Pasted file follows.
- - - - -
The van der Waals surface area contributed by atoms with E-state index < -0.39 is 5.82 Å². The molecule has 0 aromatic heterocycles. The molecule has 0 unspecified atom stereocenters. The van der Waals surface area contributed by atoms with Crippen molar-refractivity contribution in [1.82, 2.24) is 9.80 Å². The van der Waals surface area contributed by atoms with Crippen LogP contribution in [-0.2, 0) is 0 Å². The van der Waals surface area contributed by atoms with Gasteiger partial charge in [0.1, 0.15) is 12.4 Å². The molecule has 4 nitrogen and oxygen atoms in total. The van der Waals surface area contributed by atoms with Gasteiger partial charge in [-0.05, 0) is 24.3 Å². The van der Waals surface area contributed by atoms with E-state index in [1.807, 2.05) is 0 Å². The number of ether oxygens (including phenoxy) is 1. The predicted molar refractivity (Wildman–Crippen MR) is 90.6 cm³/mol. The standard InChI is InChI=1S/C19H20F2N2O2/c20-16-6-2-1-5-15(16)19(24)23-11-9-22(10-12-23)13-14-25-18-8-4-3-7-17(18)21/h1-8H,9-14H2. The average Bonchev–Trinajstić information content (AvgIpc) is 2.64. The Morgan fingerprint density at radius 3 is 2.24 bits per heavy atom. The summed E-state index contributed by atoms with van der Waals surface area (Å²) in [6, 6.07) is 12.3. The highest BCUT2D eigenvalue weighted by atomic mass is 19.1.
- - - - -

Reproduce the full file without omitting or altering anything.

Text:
The van der Waals surface area contributed by atoms with E-state index < -0.39 is 5.82 Å². The molecule has 0 aromatic heterocycles. The molecule has 0 unspecified atom stereocenters. The van der Waals surface area contributed by atoms with Crippen molar-refractivity contribution in [1.82, 2.24) is 9.80 Å². The van der Waals surface area contributed by atoms with Crippen LogP contribution in [-0.2, 0) is 0 Å². The van der Waals surface area contributed by atoms with Gasteiger partial charge in [0.1, 0.15) is 12.4 Å². The molecule has 4 nitrogen and oxygen atoms in total. The van der Waals surface area contributed by atoms with Gasteiger partial charge in [-0.05, 0) is 24.3 Å². The van der Waals surface area contributed by atoms with E-state index in [1.807, 2.05) is 0 Å². The number of ether oxygens (including phenoxy) is 1. The predicted molar refractivity (Wildman–Crippen MR) is 90.6 cm³/mol. The standard InChI is InChI=1S/C19H20F2N2O2/c20-16-6-2-1-5-15(16)19(24)23-11-9-22(10-12-23)13-14-25-18-8-4-3-7-17(18)21/h1-8H,9-14H2. The average Bonchev–Trinajstić information content (AvgIpc) is 2.64. The Morgan fingerprint density at radius 3 is 2.24 bits per heavy atom. The summed E-state index contributed by atoms with van der Waals surface area (Å²) in [6, 6.07) is 12.3. The highest BCUT2D eigenvalue weighted by atomic mass is 19.1.